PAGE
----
In honor of the 2022 Ramon Magsaysay Awards, Benilde invited all four awardees to speak in a youth forum organized by the School of New Media Arts (SNMA). The forum was held on Dec. 1 in the Design and Arts Campus Theater.
During the first session of the two-part forum, Mr. Gary Bencheghib, this year’s Ramon Magsaysay Emergent Leader Awardee, talked about his advocacy to eradicate marine plastic pollution.
Benchenghib was then joined by his fellow 2022 Ramon Magsaysay Awardees—mental health advocate Dr. Sotheara Chhim from Cambodia, sight-saving humanitarian Dr. Tadashi Hattori from Japan, and children's rights crusader Dr. Bernadette J. Madrid from the Philippines—for the second part of the event, to shed light on their respective advocacies and their own stories of triumph over adversity.
Instagram reels bringing real change
To formally open the program, Benilde’s Vice Chancellor for Academics Mr. Angelo Lacson proudly stated that young Benildean students are being recognized internationally through their projects, specifically those that pertain to service learning. He mentioned that learners partner with different foundations and organizations to develop projects that aid those who are either blind or deaf. He hoped that Bencheghib’s sharing about his advocacies and personal experience would help inspire the youth to bring change to the world, despite their age.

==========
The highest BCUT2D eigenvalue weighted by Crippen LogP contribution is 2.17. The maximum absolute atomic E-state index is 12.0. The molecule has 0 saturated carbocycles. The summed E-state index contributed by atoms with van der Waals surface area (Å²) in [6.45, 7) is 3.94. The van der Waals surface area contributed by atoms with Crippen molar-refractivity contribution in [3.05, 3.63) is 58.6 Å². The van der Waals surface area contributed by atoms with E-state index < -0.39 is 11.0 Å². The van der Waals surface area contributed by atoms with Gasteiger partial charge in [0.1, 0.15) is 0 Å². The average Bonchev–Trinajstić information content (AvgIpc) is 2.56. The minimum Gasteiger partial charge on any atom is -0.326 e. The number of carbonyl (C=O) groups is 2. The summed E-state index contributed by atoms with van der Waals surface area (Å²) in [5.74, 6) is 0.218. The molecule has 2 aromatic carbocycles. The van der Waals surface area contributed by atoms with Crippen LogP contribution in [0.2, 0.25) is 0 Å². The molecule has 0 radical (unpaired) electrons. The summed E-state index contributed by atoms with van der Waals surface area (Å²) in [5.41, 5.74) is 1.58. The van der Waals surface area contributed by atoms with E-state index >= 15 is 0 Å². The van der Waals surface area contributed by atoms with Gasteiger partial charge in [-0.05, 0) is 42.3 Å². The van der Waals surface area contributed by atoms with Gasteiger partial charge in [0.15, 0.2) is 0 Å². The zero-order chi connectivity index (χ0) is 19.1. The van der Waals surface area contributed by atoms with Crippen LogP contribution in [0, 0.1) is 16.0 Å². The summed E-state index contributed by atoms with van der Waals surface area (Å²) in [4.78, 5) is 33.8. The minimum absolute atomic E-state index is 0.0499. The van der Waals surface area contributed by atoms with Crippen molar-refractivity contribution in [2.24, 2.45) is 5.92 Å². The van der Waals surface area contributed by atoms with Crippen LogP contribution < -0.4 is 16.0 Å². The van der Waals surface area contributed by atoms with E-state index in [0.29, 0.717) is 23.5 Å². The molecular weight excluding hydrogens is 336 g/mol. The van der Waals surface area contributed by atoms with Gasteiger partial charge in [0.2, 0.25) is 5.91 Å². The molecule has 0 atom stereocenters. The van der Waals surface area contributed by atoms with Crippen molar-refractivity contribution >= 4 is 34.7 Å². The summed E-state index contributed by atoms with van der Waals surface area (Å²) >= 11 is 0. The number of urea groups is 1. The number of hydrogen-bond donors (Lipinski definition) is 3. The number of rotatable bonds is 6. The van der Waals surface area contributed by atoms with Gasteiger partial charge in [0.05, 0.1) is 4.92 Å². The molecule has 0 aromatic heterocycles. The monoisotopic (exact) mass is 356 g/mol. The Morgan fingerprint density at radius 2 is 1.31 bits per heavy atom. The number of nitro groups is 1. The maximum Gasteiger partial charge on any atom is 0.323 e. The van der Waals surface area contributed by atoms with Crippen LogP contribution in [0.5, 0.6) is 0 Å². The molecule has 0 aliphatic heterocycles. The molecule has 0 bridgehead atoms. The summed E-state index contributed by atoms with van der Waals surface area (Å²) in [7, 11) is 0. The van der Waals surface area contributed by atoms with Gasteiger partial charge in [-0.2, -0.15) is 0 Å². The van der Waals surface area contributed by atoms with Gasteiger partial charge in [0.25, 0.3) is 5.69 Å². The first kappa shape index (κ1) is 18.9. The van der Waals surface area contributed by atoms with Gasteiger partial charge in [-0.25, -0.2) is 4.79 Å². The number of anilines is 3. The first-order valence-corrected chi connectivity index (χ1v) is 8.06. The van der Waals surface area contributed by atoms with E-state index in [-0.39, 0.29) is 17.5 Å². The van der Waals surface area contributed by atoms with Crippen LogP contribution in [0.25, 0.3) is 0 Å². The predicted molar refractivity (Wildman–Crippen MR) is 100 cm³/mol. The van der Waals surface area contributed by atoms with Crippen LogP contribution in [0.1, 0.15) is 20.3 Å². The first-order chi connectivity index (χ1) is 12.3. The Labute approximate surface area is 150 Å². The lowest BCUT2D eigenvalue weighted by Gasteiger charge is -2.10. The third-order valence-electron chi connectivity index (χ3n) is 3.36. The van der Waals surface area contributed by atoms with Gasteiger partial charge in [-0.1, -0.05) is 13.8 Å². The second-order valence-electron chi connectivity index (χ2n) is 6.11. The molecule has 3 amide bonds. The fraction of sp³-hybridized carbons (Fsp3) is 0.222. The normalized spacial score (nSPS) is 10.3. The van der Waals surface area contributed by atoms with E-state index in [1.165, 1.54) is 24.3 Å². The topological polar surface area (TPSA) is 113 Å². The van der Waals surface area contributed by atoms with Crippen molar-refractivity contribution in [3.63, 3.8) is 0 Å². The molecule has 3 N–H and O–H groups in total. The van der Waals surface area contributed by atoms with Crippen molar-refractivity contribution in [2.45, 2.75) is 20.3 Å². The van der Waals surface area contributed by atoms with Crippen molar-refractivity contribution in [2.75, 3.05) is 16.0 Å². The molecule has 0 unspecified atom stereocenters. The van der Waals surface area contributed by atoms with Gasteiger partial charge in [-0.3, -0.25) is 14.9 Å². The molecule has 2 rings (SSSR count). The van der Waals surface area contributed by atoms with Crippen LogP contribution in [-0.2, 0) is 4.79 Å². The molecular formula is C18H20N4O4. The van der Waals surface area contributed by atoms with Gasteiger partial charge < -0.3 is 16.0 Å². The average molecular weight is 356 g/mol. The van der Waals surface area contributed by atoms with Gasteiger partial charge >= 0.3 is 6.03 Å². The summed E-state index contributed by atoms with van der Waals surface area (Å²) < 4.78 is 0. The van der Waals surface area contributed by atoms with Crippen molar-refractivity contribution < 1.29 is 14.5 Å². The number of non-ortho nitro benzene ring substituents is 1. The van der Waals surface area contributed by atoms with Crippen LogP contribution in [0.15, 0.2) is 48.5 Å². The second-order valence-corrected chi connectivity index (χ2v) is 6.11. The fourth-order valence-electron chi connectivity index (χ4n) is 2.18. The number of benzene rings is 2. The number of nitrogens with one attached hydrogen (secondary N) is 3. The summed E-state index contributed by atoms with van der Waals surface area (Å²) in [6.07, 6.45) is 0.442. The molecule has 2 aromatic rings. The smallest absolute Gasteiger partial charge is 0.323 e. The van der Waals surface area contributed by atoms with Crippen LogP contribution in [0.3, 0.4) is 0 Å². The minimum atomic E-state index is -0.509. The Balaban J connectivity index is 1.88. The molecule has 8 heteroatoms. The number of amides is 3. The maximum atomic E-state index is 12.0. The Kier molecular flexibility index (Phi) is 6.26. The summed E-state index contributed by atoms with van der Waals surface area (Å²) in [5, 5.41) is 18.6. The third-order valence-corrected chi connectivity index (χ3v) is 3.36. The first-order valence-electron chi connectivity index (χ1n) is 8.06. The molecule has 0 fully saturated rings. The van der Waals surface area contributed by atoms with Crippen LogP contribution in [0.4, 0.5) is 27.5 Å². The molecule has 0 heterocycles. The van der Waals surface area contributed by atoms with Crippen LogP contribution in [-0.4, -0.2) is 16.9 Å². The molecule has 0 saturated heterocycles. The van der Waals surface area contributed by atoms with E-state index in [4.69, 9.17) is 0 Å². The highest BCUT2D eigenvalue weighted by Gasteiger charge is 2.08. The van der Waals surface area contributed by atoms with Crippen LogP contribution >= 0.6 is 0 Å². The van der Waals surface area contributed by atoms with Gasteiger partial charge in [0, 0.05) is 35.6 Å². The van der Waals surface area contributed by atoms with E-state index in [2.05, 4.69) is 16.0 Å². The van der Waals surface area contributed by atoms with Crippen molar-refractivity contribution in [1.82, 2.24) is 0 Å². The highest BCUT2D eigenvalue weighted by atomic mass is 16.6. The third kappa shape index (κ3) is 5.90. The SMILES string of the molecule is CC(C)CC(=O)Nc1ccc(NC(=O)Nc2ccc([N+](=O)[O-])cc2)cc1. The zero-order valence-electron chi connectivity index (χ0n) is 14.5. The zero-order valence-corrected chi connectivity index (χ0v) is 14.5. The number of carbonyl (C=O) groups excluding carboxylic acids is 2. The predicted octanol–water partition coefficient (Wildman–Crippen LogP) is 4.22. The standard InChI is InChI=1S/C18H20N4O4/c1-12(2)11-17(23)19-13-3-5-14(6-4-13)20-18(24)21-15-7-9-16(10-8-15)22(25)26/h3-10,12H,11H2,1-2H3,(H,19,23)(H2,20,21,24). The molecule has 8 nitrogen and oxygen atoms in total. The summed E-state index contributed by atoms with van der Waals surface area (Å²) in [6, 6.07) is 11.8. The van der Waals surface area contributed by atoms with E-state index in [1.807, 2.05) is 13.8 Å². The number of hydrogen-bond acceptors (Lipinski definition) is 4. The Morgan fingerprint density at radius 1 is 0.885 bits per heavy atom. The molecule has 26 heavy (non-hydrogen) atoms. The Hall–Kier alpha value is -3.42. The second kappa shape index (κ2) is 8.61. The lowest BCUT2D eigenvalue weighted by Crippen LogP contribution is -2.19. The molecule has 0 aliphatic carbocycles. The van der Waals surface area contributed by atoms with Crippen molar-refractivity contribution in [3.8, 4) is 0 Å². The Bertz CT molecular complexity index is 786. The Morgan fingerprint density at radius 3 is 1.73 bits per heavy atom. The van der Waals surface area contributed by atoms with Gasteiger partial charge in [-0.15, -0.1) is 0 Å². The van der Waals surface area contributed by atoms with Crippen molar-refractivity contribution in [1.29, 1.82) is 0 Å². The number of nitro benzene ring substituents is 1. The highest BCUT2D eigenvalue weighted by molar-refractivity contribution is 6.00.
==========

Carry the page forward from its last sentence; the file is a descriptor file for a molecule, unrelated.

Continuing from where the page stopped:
Bencheghib then graced the audience with his story about his fight against maritime plastic pollution in Bali, Indonesia, emphasizing how he started at a very young age. He talked about how the overconsumption of plastics and the overdevelopment of cities have affected the world’s waters.
Driven by the conviction that he can make a difference, he employs the power of video and technology as weapons to combat the environmental crisis. Bencheghib proudly showed the documentary they made about their kayaking adventure in the Citarum, the world’s most polluted river. In the documentary, Gary and his brother used boats made of plastic bottles to traverse the Citarum from Majalaya to the Java Sea. It showcased the highly polluted water that has turned red because of its toxicity and the numerous health issues that could arise after exposure.